SAN DIEGO, Calif. – Communication, and real-time freight visibility are two priorities for shippers when selecting carriers to haul their freight. These expectations are increasing, especially in an environment where capacity is suddenly abundant.

Several shippers came together at an American Trucking Associations Management Conference & Exhibition panel, to explain to carriers what they’re looking for and to discuss ways to better collaborate. Darren Hawkins, CEO of YRC Worldwide, moderated the panel, which included: Yone Dewberry, chief supply chain officer of Land O’Lakes; Bob Welsh, senior director, sourcing and procurement with Walmart; and Jess Baumhoff, strategic carrier partnerships and performance with Wayfair.


The importance of visibility

Knowing where their freight is at all times is essential to shippers today.

“For us, visibility has become table stakes,” said Dewberry. “It’s something we have to have if we’re going to keep our massive network flowing. We have facilities with less than a day left of raw material inventory. If I don’t know what’s incoming at any point in time, it could shut a facility down.”

Baumhoff agreed, noting it’s a cultural expectation. “It’s incredibly important for us to see what’s happening within the network,” she said.

Welsh also said freight visibility is “vital.”

“Information is key and it has to be timely. We’re really getting to be on a real-time basis right now,” he said. “We have to be able to make snap decisions at a moment’s notice.”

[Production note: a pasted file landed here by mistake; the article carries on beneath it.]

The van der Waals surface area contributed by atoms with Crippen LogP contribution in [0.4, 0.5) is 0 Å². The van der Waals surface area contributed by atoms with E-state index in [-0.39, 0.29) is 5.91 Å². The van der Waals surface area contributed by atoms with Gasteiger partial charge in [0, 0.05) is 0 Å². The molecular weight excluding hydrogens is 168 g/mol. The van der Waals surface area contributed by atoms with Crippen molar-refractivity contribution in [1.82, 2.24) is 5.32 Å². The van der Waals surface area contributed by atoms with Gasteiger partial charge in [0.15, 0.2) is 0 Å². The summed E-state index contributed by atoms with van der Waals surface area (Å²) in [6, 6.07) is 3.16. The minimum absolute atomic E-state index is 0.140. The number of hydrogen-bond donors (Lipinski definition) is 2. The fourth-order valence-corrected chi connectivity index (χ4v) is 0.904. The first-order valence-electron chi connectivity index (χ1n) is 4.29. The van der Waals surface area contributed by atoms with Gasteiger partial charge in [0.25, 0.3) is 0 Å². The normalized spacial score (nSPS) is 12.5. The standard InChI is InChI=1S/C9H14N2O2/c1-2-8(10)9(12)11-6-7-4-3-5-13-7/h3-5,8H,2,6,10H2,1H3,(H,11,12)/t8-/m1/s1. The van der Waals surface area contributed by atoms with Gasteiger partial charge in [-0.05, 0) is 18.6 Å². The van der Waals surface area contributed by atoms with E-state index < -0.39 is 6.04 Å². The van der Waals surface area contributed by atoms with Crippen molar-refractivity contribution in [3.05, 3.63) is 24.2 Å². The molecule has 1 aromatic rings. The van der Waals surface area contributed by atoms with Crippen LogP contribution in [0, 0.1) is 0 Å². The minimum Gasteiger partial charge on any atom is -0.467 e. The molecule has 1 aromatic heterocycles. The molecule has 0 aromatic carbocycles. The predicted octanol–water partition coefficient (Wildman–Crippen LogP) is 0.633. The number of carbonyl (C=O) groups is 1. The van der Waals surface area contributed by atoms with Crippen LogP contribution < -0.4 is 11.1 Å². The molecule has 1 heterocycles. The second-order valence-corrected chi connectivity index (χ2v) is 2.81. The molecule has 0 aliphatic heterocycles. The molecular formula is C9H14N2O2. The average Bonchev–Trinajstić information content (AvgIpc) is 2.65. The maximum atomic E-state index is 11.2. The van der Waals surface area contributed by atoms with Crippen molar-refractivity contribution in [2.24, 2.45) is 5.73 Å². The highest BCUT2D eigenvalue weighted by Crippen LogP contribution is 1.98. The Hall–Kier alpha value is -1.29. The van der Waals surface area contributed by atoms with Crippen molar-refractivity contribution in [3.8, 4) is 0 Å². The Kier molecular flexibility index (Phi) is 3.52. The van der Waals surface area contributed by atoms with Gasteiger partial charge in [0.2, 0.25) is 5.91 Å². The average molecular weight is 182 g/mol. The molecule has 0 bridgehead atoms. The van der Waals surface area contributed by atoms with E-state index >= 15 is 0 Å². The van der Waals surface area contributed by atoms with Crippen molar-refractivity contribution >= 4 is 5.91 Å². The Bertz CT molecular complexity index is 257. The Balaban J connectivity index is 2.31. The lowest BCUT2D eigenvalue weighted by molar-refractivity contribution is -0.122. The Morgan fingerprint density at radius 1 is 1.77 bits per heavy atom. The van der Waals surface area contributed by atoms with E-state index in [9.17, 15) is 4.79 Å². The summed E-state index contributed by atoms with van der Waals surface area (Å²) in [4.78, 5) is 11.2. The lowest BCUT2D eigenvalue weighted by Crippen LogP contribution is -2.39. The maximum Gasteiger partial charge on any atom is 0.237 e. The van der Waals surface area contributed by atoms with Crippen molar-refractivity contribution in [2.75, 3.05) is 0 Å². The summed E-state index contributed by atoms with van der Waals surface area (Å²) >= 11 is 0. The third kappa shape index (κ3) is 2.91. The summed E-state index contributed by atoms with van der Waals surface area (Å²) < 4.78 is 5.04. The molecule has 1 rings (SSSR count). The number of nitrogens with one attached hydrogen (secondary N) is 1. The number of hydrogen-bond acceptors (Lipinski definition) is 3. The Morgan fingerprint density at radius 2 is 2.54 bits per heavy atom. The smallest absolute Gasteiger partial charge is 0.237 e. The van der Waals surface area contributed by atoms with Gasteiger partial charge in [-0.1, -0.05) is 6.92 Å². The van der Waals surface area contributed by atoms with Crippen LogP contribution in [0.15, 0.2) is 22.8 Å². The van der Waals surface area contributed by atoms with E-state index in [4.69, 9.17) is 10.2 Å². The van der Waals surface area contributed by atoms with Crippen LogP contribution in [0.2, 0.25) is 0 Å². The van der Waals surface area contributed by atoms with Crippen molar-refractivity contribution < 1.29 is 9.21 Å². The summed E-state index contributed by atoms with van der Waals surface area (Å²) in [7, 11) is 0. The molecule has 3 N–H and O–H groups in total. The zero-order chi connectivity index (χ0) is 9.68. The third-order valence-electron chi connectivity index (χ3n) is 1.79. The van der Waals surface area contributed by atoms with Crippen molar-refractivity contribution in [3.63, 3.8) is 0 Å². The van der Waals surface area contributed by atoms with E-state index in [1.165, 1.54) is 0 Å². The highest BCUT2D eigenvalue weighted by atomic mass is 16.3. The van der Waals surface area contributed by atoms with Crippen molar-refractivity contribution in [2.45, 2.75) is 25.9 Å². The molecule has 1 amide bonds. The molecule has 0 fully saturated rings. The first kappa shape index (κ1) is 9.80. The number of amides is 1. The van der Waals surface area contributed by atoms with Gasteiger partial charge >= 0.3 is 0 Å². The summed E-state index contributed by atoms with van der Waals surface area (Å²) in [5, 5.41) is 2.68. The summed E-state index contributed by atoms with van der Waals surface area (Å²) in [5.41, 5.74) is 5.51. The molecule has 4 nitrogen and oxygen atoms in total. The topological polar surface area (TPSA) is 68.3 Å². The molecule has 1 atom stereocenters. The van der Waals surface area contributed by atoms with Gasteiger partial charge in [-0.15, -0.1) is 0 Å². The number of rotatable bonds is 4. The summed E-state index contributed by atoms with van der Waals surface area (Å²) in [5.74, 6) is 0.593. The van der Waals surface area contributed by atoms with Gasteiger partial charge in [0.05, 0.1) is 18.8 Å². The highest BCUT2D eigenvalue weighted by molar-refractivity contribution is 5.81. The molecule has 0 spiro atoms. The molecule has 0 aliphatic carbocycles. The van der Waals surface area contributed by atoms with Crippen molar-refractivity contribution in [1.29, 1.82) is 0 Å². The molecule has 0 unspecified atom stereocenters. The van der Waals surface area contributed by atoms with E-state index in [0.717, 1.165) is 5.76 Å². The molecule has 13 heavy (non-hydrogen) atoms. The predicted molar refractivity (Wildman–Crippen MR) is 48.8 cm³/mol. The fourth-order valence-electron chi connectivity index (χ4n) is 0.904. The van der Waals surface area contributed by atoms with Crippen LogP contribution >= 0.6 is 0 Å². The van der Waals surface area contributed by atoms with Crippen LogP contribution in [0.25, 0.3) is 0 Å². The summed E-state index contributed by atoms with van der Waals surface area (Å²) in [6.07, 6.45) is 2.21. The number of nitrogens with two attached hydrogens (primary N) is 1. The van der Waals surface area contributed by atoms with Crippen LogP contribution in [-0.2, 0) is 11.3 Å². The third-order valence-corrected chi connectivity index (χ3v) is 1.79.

Be on time, but don’t be early

Getting a load to its destination early may be a point of pride for some truckers. But don’t expect to be praised by Baumhoff. She said an early load is as difficult to accommodate as a late one.

“From our perspective, if a load arrives early, it means the wrong product getting into the wrong truck,” she said. She also said it adds congestion in a busy yard, creating safety hazards.

“The supply chain is getting so tight, so it’s really important things arrive when they need to,” she said.


Driving down dwell

“It’s not a carrier issue, it’s not a shipper issue, it’s an industry-wide issue and one we have to work on together,” Dewberry said of driver and equipment detention.

Everyone on the panel concurred.

“I think dwell is such a major issue,” said Welsh. “All of us as a supply chain community have to maximize the time our drivers have the ability to actually be driving, and to take that friction out of the supply chain wherever we can.”

Baumhoff said Wayfair has conducted internal reporting to see which suppliers or buildings are holding up drivers. She also encouraged fleets to communicate with her about locations that are tying up trucks and drivers.

At Walmart, internal tools are used to aggregate information from carriers on which suppliers and Walmart locations are causing delays.

“We have a team assigned to that within our operations group that does nothing but monitor where we are from a dwell perspective,” he said.


Becoming a trucker of choice

Last year, when capacity was tight, there was a lot of focus among shippers about becoming shippers of choice. Now that the tables have turned and freight growth has slowed, Hawkins asked how carriers can become truckers of choice.

“For me, it’s really simple,” said Dewberry. “The idea that we have to share data. There is nothing better for us as an organization than to understand when somebody is going to be late or early, to share that information with us…We look at truckers who are willing to share that information with us and those are the ones we want to do business with.”

For Wayfair, Baumhoff said carriers need to be proactive when they get behind and not accept loads they can’t handle. She also likes when carriers approach her with suggestions as to how to be more efficient.

Welsh said Walmart wants to work with carriers that are safe, and provide on-time service.



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